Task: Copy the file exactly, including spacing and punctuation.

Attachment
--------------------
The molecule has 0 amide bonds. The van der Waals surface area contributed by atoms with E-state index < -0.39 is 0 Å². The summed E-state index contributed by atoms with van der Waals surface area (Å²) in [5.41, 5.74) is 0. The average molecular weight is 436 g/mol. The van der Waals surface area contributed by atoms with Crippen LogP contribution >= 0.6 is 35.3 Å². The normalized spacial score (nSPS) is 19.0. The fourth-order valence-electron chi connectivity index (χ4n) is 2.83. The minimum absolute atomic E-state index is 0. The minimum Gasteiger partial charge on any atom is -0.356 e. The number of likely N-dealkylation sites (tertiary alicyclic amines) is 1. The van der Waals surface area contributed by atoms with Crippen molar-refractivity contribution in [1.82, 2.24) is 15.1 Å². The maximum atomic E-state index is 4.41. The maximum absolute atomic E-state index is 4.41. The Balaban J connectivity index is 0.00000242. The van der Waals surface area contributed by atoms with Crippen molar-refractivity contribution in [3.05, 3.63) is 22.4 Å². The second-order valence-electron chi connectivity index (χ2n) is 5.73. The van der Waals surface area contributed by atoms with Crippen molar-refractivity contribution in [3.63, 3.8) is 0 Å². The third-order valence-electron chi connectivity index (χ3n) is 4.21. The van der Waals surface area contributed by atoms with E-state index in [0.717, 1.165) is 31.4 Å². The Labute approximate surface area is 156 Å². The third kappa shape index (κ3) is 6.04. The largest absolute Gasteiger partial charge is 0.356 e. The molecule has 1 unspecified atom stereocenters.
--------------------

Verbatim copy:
The molecule has 0 amide bonds. The van der Waals surface area contributed by atoms with E-state index < -0.39 is 0 Å². The summed E-state index contributed by atoms with van der Waals surface area (Å²) in [5.41, 5.74) is 0. The average molecular weight is 436 g/mol. The van der Waals surface area contributed by atoms with Crippen LogP contribution >= 0.6 is 35.3 Å². The normalized spacial score (nSPS) is 19.0. The fourth-order valence-electron chi connectivity index (χ4n) is 2.83. The minimum absolute atomic E-state index is 0. The minimum Gasteiger partial charge on any atom is -0.356 e. The number of likely N-dealkylation sites (tertiary alicyclic amines) is 1. The van der Waals surface area contributed by atoms with Crippen molar-refractivity contribution in [1.82, 2.24) is 15.1 Å². The maximum atomic E-state index is 4.41. The maximum absolute atomic E-state index is 4.41. The Balaban J connectivity index is 0.00000242. The van der Waals surface area contributed by atoms with Crippen molar-refractivity contribution in [3.05, 3.63) is 22.4 Å². The second-order valence-electron chi connectivity index (χ2n) is 5.73. The van der Waals surface area contributed by atoms with Crippen molar-refractivity contribution in [3.63, 3.8) is 0 Å². The third-order valence-electron chi connectivity index (χ3n) is 4.21. The van der Waals surface area contributed by atoms with E-state index in [0.717, 1.165) is 31.4 Å². The Labute approximate surface area is 156 Å². The third kappa shape index (κ3) is 6.04. The largest absolute Gasteiger partial charge is 0.356 e. The molecule has 1 unspecified atom stereocenters.